The Mahavishnu Orchestra were a jazz fusion band formed in New York City in 1971, led by English guitarist John McLaughlin.
The group underwent several line-up changes throughout its history across two stints from 1971 to 1976 and 1984 to 1987.
The first line-up which consisted of musicians Billy Cobham, Jan Hammer, Jerry Goodman, and Rick Laird, the band received its initial acclaim for its complex, intense music consisting of a blend of Indian classical music, jazz and psychedelic rock, and its dynamic live performances between 1971 and 1973.
After the original group dissolved, it reformed in 1974 with a new cast of musicians behind McLaughlin:
“Inner Worlds” came out in 1976. It’s the group’s sixth album release and it would be the last album by them for nearly ten years, when leader and guitarist John McLaughlin re-formed the group in 1984.
All in the Family
The song is written by John McLaughlin who also plays guitar and guitar synth. Stu Goldberg is on all things keys related.
Ralphe Armstrong is on bass and the star of the song is Narada Michael Walden on Drums, congas, bass marimba and shaker.
And the reason why Walden is the star is because the song opens with a drum solo before it moves into a fast jazz like beat. Its chaotic as all the instruments come in and somehow it all makes sense. Progressive rock is the best way to describe it.
There is this section between 3.25 and 3.45 in which McLaughlin and Goldberg play this fast unison lead line and I like it.
It’s written by John McLaughlin who plays all things guitar and a special instrument called the “360” systems frequency shifter. It’s actually not an instrument, but an effect. These days, it would be in a stomp box, but back then it was a pretty large unit.
You hear it in action in the Intro and throughout the song. Stu Goldberg is on the Mini-Moog and Steiner-Parker synthesizers, Ralphe Armstrong is on bass and Narada Michael Walden on drums.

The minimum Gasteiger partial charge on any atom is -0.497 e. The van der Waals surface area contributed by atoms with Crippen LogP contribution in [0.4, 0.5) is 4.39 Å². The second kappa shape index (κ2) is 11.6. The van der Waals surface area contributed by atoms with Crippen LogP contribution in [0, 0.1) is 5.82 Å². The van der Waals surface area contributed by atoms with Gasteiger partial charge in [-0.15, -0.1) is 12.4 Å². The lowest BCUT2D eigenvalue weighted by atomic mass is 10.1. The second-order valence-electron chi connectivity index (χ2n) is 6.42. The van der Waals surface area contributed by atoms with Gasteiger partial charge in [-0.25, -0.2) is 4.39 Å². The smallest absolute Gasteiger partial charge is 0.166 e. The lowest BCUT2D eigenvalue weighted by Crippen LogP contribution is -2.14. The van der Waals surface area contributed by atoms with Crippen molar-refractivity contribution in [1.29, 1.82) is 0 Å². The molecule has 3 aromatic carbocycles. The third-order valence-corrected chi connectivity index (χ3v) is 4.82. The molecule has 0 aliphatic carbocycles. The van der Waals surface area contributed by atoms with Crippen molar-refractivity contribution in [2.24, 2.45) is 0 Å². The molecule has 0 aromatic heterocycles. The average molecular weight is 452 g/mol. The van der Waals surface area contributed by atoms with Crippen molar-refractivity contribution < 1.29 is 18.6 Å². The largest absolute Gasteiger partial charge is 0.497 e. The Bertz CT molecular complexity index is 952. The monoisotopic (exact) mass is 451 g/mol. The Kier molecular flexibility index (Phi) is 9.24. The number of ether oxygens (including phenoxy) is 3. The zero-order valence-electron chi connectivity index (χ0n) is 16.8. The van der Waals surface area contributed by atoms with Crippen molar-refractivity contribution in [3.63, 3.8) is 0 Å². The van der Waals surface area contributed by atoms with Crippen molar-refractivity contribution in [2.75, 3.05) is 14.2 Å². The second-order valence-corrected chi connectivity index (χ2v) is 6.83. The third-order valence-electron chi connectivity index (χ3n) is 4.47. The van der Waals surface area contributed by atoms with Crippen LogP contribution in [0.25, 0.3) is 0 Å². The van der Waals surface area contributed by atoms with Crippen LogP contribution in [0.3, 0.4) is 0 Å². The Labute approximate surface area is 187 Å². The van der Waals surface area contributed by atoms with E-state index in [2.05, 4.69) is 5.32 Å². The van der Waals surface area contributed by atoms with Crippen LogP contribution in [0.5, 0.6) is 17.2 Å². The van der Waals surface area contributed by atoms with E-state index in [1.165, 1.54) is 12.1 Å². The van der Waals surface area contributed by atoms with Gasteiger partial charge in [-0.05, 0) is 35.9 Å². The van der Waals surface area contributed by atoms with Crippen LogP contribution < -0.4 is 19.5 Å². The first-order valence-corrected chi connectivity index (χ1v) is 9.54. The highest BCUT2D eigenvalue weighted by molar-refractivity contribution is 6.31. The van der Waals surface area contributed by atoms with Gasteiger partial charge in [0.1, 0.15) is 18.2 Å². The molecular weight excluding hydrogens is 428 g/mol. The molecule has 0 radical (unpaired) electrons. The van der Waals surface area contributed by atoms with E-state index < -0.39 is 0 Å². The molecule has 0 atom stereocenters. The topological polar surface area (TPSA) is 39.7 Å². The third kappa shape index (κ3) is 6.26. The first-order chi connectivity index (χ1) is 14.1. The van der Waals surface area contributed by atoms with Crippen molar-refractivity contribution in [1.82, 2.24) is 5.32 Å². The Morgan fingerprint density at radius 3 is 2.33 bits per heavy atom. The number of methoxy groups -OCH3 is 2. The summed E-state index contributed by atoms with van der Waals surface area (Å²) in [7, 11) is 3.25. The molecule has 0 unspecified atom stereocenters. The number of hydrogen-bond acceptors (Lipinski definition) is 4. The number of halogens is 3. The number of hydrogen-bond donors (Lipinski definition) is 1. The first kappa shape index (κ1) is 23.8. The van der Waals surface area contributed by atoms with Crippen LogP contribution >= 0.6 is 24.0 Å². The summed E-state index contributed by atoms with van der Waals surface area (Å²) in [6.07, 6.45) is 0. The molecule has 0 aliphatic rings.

I like the bass intro from Goldberg, it’s creepy like, and funky. McLaughlin plays a staccato like guitar riff, which is more funk and reggae like. When he activates the frequency shifter, it sounds chaotic but the drumming of Walden is super-fast, technical and on point. Somehow it makes sense.
In My Life
Written by John McLaughlin and Narada Michael Walden.
John McLaughlin is on 12-string acoustic guitar, Stu Goldberg is on backing vocals, Ralphe Armstrong is on bass and Narada Michael Walden is on the piano and drums, along with the lead vocals.
It’s a poor song and the lyrics are very childish, like seriously, they sing “thank you for the fish in the sea”. A skip for me.
Written by John McLaughlin and it’s another song with vocals that doesn’t connect with me.
A short one minute piece, written by John McLaughlin who plays guitar synthesizer and Narada Michael Walden who plays organ.
It sounds Oriental and Celtic like but it’s another skip for me.
The Way of the Pilgrim
Written by Narada Michael Walden and it’s got some intricate instrument sections, but this far in, these kind of passages are starting to sound same same.
River of My Heart
Written by Kanchan Cynthia Anderson and Narada Michael Walden.
There is no guitar on this, with Ralphe Armstrong on double bass and Narada Michael Walden on Piano, Lead Vocals and Percussion.
But it’s a skip for me.
Written by Ralphe Armstrong, this song could have been on a Stevie Wonder album. It’s got that blues, jazz funk fusion happening.
And are you ready to be a planetary citizen?
Written by John McLaughlin. I like this instrumental.
There is a guitar that plays arpeggios and a MiniMoog playing a lead break with percussion as the foundation.I
It sort of reminds me of “Albatross” from Fleetwood Mac, the Peter Green version of the band.
The title track. Part 1 is written by John McLaughlin and Part 2 by Stu Goldberg. But it’s a bit of mess and that Frequency shifter gadget is just noise to me, however it would have been cool to have that whooshing effect back in the day.
In the end, there are better Mahavishnu Orchestra albums, which we will get to as I work my way back through history.